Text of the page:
The most well-known options pricing model is the Black-Scholes model, which provides formulas to calculate the theoretical price of an option based on factors like the current asset price, strike price, time to expiration, volatility, and the risk-free interest rate.

In addition to the Black-Scholes model, some market participants use the Binomial Options Pricing Model (BOPM), or Monte Carlo Simulations. However, both of these latter models require additional effort, mathematical skill, and computational resources.

Different models exist because options can have varying characteristics, and market conditions can fluctuate. Moreover, a single model can’t necessarily capture all the nuances of option pricing across a wide range of scenarios and market environments.

As a result, some market participants employ several different pricing models for specific types of options, situations, and/or market dynamics. In many cases, these models are proprietary, and not available to the public.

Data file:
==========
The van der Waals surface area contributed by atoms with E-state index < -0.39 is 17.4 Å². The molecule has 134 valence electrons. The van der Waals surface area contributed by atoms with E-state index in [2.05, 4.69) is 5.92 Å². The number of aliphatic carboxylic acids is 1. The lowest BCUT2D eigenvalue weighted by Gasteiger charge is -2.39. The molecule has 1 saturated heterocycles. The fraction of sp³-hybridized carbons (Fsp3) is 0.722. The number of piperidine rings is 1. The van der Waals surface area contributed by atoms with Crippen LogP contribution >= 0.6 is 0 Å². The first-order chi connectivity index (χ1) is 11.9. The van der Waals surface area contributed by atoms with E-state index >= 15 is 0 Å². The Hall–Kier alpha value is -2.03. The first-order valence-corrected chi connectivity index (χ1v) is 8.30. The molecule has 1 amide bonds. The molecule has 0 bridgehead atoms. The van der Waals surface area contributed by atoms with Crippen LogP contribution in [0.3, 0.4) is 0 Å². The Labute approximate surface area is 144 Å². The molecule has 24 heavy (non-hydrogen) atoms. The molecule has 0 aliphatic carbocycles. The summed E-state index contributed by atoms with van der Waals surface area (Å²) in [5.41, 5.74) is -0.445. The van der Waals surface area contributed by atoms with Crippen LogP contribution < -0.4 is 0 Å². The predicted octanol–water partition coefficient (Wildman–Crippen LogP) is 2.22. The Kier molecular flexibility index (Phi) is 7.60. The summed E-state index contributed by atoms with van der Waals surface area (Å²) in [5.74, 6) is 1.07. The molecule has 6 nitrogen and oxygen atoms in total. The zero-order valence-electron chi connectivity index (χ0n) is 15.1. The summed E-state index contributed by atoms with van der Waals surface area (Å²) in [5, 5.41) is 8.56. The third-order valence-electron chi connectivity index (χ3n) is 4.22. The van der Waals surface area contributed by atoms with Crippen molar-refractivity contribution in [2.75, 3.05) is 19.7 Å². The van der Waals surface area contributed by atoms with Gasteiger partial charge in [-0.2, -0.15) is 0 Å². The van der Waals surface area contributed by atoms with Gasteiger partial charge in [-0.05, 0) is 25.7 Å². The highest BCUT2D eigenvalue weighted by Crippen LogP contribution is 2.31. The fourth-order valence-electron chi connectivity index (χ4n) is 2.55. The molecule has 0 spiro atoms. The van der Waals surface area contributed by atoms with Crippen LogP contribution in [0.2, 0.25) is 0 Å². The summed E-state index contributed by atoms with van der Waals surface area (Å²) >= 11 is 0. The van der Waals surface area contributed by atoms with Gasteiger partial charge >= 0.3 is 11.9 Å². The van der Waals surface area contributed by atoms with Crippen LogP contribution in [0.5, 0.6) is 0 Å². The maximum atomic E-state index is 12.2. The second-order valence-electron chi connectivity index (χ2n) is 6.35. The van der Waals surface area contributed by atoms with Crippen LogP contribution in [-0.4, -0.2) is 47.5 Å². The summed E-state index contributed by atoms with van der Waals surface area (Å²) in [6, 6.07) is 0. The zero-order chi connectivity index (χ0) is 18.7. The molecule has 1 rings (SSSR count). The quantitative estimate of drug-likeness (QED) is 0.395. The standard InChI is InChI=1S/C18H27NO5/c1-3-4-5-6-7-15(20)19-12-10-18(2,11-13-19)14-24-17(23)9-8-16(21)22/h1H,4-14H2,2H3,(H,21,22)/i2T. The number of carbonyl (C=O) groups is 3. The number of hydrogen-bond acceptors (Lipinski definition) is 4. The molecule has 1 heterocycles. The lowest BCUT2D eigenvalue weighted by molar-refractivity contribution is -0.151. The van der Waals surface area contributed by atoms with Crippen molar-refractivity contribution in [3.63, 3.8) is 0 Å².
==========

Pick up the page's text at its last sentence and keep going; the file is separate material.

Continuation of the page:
It should be noted that the real-world price of an option (e.g. the open market price) may differ from the theoretical value generated by an options pricing model. This may be due to a limitation of the pricing model, or due to a real-world factor in the options market, such as a disruption to supply/demand, an inefficient bid-ask spread, or some other factor.

Such disruptions can develop during severe market corrections, or periods of significant uncertainty, but may also arise in other market environments, for a variety of reasons.

Regardless, the output of an options pricing model - the theoretical value - often serves as a key reference point, and is typically used to evaluate (or compare against) the open market price of an option.